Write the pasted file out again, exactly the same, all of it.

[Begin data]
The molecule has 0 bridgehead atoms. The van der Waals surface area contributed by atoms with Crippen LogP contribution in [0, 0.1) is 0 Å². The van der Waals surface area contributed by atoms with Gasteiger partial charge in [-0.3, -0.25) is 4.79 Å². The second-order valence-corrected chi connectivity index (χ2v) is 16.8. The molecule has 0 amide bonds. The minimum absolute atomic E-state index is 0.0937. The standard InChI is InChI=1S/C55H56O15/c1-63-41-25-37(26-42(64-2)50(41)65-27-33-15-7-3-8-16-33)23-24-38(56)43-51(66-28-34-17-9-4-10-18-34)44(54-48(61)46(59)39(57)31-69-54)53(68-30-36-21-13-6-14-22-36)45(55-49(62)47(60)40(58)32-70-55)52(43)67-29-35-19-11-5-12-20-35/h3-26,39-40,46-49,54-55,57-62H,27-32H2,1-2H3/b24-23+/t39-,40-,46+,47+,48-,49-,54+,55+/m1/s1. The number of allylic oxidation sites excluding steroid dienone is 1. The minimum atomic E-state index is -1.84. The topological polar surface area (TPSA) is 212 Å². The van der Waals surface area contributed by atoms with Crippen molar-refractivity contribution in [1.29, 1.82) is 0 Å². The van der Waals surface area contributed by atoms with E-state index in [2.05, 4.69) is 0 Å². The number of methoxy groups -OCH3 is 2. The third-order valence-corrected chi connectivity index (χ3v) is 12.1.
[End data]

The molecule has 0 bridgehead atoms. The van der Waals surface area contributed by atoms with Crippen LogP contribution in [0, 0.1) is 0 Å². The van der Waals surface area contributed by atoms with Gasteiger partial charge in [-0.3, -0.25) is 4.79 Å². The second-order valence-corrected chi connectivity index (χ2v) is 16.8. The molecule has 0 amide bonds. The minimum absolute atomic E-state index is 0.0937. The standard InChI is InChI=1S/C55H56O15/c1-63-41-25-37(26-42(64-2)50(41)65-27-33-15-7-3-8-16-33)23-24-38(56)43-51(66-28-34-17-9-4-10-18-34)44(54-48(61)46(59)39(57)31-69-54)53(68-30-36-21-13-6-14-22-36)45(55-49(62)47(60)40(58)32-70-55)52(43)67-29-35-19-11-5-12-20-35/h3-26,39-40,46-49,54-55,57-62H,27-32H2,1-2H3/b24-23+/t39-,40-,46+,47+,48-,49-,54+,55+/m1/s1. The number of allylic oxidation sites excluding steroid dienone is 1. The minimum atomic E-state index is -1.84. The topological polar surface area (TPSA) is 212 Å². The van der Waals surface area contributed by atoms with Crippen molar-refractivity contribution in [1.29, 1.82) is 0 Å². The van der Waals surface area contributed by atoms with E-state index in [2.05, 4.69) is 0 Å². The number of methoxy groups -OCH3 is 2. The third-order valence-corrected chi connectivity index (χ3v) is 12.1.